For this individual, the 1850, 1860, and 1870 census should be tied as the source of a birthplace of "Ohio," not a place of birth of "Coshocton County, Ohio." That's why we should have multiple places of birth for most ancestors when doing sources accurately. We should not indicate that a source provides more accuracy than it actually does.

Sourcing like this only adds to the confusion and makes it imperative that actual records be used whenever possible.

Sometimes people wonder if there won't be a need for professional genealogists in the future. When I see the ease with which data like this can be compiled I think I know the answer to that question.



02 February 2010

George Trautvetter's Civil War Service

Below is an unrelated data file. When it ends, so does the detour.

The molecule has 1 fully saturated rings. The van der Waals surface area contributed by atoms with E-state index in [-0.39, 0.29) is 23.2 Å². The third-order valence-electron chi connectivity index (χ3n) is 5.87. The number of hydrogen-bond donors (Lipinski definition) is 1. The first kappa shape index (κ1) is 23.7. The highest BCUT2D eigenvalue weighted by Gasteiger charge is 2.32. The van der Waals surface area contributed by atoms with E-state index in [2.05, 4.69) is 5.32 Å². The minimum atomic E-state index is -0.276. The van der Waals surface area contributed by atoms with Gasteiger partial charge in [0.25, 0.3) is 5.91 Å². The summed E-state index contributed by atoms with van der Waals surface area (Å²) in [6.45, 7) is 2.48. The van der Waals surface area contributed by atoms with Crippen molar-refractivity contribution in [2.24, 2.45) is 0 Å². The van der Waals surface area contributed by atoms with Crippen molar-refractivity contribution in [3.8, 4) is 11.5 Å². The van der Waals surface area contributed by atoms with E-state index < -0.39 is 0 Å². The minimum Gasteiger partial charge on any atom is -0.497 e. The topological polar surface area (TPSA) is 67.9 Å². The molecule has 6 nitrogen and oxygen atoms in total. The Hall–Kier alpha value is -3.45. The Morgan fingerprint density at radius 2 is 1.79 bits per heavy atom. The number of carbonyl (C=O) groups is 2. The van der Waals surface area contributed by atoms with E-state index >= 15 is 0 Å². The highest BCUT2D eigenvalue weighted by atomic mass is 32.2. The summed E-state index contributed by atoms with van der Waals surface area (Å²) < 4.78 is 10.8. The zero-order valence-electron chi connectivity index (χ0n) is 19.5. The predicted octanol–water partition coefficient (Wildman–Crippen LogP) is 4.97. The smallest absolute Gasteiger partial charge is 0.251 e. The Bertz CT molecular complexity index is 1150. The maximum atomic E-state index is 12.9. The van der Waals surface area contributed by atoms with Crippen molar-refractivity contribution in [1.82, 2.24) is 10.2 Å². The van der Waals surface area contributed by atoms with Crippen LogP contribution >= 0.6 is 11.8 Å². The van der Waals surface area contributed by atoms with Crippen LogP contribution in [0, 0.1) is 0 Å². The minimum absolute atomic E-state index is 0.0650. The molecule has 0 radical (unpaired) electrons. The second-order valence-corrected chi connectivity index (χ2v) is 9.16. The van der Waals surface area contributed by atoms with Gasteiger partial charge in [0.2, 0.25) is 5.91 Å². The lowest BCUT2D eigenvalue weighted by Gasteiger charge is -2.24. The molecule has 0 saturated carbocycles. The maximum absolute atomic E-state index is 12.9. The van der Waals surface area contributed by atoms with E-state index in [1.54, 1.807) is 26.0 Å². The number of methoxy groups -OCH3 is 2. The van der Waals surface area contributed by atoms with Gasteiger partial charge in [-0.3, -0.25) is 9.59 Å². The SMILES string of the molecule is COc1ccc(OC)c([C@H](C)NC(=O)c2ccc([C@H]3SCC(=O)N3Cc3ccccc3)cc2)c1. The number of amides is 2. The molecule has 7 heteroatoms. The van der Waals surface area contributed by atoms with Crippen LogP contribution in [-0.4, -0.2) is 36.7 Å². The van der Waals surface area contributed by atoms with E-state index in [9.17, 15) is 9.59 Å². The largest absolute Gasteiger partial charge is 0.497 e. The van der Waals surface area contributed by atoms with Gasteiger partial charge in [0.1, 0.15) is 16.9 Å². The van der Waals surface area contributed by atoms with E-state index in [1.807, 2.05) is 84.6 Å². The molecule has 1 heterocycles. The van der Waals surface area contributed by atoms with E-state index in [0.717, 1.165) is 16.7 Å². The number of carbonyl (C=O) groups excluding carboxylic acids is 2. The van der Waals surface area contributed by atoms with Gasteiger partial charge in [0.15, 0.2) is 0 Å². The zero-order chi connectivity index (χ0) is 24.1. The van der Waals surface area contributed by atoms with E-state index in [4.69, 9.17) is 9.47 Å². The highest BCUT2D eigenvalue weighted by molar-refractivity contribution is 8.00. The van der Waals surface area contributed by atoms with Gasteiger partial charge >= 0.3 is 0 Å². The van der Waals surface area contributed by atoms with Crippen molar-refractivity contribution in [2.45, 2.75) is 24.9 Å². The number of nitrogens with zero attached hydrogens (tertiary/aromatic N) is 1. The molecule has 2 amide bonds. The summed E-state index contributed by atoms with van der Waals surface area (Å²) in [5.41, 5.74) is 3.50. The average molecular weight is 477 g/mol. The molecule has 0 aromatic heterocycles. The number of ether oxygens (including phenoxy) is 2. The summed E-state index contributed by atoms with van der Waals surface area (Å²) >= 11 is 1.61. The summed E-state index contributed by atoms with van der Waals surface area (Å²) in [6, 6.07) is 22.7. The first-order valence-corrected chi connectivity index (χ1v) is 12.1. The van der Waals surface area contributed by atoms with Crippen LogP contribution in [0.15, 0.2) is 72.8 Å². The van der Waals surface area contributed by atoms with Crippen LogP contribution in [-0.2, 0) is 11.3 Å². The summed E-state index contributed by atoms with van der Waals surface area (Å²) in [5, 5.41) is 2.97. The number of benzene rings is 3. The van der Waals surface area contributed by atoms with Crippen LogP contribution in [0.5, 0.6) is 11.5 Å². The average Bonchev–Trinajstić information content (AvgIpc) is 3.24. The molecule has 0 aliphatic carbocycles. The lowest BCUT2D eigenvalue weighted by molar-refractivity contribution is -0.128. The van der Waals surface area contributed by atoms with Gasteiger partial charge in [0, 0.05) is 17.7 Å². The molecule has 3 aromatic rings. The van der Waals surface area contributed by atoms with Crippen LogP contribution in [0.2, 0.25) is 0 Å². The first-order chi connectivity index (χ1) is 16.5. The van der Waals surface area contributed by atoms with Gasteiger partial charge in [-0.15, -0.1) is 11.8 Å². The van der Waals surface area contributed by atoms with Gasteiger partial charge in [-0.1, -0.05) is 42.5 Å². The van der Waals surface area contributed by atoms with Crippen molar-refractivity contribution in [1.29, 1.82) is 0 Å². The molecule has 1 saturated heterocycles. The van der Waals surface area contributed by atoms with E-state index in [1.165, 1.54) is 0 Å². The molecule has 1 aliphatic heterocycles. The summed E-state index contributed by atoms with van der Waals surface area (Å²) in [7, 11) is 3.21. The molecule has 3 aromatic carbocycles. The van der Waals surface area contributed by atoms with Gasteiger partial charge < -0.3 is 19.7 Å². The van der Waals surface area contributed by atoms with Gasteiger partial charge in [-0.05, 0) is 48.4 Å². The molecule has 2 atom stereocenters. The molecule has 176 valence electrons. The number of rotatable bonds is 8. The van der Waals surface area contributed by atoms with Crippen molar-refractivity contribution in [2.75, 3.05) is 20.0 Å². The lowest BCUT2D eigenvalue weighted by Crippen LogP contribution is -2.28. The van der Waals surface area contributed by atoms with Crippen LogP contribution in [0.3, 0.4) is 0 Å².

This page comes from the Illinois Adjutant General's Report (Volume 1, published in 1900, page 650) of Company H of the 14th Reorganized Illinois Infantry.

The entry, partially highlighted here, indicates that George A. Trautvetter enlisted on 18 February 1865 and was mustered in on the same day. It also indicates he deserted.

There was another George Trautvetter who served in the 15th Missouri Infantry, Company H who I blogged about before after finding those records on Footnote.com. That George enlisted in Keokuk, Iowa, a very short distance from where George A. Trautvetter lived. I had assumed the George Trautvetter who enlisted in the Missouri regiment and the one listed in this regiment were the same one. Now I am not so certain as George A. Trautvetter's biography contains details not consistent with him enlisting in the Missouri regiment.